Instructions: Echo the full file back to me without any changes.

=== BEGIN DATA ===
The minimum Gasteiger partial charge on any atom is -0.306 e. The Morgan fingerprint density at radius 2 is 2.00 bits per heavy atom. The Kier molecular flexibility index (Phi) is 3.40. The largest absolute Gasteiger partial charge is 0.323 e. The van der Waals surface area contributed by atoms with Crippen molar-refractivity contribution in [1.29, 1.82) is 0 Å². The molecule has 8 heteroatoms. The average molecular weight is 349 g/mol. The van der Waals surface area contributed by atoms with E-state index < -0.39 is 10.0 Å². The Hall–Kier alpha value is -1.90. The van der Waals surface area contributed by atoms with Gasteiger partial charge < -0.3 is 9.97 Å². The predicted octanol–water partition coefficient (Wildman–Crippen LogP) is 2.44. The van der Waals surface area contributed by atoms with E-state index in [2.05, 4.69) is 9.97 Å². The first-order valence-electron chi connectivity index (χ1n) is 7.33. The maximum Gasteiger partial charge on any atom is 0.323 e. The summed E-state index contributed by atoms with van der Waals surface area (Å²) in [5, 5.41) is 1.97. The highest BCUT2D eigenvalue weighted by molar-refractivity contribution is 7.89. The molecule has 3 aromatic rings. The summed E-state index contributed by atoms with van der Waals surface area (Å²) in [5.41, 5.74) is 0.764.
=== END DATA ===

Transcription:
The minimum Gasteiger partial charge on any atom is -0.306 e. The Morgan fingerprint density at radius 2 is 2.00 bits per heavy atom. The Kier molecular flexibility index (Phi) is 3.40. The largest absolute Gasteiger partial charge is 0.323 e. The van der Waals surface area contributed by atoms with Crippen molar-refractivity contribution in [1.29, 1.82) is 0 Å². The molecule has 8 heteroatoms. The average molecular weight is 349 g/mol. The van der Waals surface area contributed by atoms with E-state index < -0.39 is 10.0 Å². The Hall–Kier alpha value is -1.90. The van der Waals surface area contributed by atoms with Gasteiger partial charge < -0.3 is 9.97 Å². The predicted octanol–water partition coefficient (Wildman–Crippen LogP) is 2.44. The van der Waals surface area contributed by atoms with E-state index in [2.05, 4.69) is 9.97 Å². The first-order valence-electron chi connectivity index (χ1n) is 7.33. The maximum Gasteiger partial charge on any atom is 0.323 e. The summed E-state index contributed by atoms with van der Waals surface area (Å²) in [5, 5.41) is 1.97. The highest BCUT2D eigenvalue weighted by molar-refractivity contribution is 7.89. The molecule has 3 aromatic rings. The summed E-state index contributed by atoms with van der Waals surface area (Å²) in [5.41, 5.74) is 0.764.